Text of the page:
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Modeling the Cocktail Party Problem

  • Mounya ElhilaliEmail author
Chapter
Part of the Springer Handbook of Auditory Research book series (SHAR, volume 60)

Abstract

Modeling the cocktail party problem entails developing a computational framework able to describe what the auditory system does when faced with a complex auditory scene. While completely intuitive and omnipresent in humans and animals alike, translating this remarkable ability into a quantitative model remains a challenge. This chapter touches on difficulties facing the field in terms of defining the theoretical principles that govern auditory scene analysis, as well as reconciling current knowledge about perceptual and physiological data with their formulation into computational models. The chapter reviews some of the computational theories, algorithmic strategies, and neural infrastructure proposed in the literature for developing information systems capable of processing multisource sound inputs. Because of divergent interests from various disciplines in the cocktail party problem, the body of literature modeling this effect is equally diverse and multifaceted. The chapter touches on the various approaches used in modeling auditory scene analysis from biomimetic models to strictly engineering systems.

Keywords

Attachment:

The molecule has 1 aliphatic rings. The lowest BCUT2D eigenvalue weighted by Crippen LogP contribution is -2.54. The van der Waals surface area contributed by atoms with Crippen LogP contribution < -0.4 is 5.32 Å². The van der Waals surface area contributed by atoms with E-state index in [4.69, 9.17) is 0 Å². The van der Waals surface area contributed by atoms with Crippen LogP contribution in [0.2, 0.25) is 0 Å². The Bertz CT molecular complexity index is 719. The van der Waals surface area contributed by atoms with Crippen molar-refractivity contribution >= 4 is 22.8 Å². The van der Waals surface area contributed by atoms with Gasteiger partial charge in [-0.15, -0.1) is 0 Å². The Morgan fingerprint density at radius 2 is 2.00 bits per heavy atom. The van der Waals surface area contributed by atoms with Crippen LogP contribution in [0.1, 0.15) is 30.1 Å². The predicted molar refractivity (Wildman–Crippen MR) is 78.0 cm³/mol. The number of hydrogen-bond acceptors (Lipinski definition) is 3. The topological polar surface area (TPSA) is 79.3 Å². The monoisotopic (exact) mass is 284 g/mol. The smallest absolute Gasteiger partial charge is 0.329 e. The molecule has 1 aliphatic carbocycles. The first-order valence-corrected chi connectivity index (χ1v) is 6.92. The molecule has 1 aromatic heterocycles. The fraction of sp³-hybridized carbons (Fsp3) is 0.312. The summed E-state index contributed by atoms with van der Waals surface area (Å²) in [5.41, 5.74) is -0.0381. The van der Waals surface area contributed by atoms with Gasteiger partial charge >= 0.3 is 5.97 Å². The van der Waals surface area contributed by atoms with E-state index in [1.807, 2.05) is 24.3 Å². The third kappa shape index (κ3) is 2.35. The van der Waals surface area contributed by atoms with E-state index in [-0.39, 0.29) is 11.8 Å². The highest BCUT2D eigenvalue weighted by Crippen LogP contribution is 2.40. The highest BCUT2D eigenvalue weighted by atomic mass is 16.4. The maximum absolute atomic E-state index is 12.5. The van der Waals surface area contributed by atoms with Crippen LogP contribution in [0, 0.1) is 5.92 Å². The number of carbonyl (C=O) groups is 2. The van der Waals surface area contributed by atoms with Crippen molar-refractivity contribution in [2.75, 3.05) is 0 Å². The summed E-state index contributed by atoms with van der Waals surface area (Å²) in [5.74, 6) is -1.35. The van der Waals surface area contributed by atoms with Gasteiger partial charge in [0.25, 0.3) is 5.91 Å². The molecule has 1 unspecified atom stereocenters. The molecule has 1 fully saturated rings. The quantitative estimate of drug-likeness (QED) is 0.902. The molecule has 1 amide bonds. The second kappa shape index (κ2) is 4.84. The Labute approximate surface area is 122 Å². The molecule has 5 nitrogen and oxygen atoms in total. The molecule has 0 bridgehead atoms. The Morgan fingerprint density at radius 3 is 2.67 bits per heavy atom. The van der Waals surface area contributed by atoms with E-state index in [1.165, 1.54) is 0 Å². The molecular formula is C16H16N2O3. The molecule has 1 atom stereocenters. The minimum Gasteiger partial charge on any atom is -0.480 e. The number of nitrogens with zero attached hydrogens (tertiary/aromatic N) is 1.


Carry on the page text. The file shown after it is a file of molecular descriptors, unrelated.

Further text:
Computational auditory scene analysis Feature extraction Inference model Multichannel audio signal Population separation Receptive field Source separation Stereo mixture Temporal coherence 

Notes

Acknowledgements

Dr. Elhilali’s work is supported by grants from The National Institutes of Health (NIH: R01HL133043) and the Office of Naval Research (ONR: N000141010278, N000141612045, and N000141210740).

Compliance with Ethics Requirements

Mounya Elhilali declares that she has no conflict of interest.

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Copyright information

© Springer International Publishing AG 2017

Authors and Affiliations

  1. 1.Laboratory for Computational Audio Perception, Center for Speech and Language Processing, Department of Electrical and Computer EngineeringThe Johns Hopkins UniversityBaltimoreUSA

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